There could emerge some potential conflicts between national company law and the Guidelines. We note that in some jurisdictions governance standards are implemented by voluntary Codes that apply to listed companies, including banks, but not to other companies, including banks that are not listed on a stock exchange. These Codes should not be viewed by the EBA and ESMA as analogous to national company law as to do so would disproportionality widen the scope of Codes aimed at listed companies (including listed banks) to all banks.

We appreciate the recognition in the draft Guidelines that they aim at being equally applicable to institutions with either a unitary board structure or a dual board structure. However, it seems that they neither adequately fit in dual nor unitary models at some issues arising some possible conflicts, as illustrated below:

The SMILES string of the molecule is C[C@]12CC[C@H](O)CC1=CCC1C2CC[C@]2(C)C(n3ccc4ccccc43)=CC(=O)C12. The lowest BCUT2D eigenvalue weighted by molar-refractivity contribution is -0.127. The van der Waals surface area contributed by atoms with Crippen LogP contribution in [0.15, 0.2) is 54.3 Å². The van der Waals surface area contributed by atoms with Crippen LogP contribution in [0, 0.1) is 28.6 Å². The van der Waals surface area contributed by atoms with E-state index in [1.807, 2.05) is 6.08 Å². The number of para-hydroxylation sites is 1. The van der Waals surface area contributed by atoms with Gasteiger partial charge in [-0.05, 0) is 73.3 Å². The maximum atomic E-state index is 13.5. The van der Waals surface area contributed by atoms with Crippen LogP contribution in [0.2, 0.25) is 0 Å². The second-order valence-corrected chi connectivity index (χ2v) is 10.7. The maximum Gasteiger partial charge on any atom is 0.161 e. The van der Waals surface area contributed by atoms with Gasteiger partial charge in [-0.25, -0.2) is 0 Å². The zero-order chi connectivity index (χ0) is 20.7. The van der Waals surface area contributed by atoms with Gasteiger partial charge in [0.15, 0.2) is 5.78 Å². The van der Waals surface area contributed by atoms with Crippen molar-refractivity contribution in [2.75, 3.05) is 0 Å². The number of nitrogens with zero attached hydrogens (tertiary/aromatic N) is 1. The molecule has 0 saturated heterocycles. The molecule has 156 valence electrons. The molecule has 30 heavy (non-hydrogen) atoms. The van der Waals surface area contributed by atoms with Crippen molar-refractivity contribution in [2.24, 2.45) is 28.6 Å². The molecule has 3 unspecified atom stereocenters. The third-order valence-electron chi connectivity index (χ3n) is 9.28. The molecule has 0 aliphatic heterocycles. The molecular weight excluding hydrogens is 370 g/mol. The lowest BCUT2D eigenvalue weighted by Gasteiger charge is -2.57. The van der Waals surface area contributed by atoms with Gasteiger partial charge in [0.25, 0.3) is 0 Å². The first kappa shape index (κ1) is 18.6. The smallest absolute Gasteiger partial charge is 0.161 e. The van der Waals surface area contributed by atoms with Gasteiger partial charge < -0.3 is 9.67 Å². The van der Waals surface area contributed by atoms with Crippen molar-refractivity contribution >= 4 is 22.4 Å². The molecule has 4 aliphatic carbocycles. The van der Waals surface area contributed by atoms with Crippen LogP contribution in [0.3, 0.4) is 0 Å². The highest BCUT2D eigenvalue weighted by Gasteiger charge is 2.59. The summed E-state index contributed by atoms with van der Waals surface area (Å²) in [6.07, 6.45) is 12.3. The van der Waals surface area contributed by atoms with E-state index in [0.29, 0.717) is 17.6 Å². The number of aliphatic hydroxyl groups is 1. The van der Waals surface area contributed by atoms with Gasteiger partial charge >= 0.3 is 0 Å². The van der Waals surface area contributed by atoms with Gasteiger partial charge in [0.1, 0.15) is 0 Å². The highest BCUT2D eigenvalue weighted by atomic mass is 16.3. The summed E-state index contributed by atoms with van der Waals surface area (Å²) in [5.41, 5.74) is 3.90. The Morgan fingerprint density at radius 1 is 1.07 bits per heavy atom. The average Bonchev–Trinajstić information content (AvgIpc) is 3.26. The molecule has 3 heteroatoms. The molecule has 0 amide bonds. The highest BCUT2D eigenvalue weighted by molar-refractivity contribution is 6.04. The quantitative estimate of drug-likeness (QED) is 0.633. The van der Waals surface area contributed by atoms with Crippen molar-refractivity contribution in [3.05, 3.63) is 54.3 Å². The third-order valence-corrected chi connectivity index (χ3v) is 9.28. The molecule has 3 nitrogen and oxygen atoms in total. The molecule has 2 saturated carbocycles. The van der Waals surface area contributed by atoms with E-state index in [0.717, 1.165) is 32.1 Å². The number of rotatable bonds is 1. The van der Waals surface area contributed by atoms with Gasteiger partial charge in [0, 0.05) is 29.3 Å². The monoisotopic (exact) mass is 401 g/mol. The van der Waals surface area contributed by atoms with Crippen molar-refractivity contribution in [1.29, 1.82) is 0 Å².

• There is a potential conflict between the draft Guidelines and the rules applicable to commercial partnerships under the company laws of certain Member States (e.g. Germany). In such associations, the management and supervision of all business activities may basically be a legal right and duty of the respective shareholders (unlimited partners) themselves. As a consequence, any requirement concerning the suitability of members of the management body operates effectively as an instrument of ownership control. Aside from the fact that ownership control is, at best, a side issue within the framework of CRD IV (see articles 22-27) and therefore largely outside the regulatory perimeter, it might be desirable for the Guidelines to clarify if and in what way the respective provisions shall apply to commercial partnerships (i.e. unlimited partners) as well.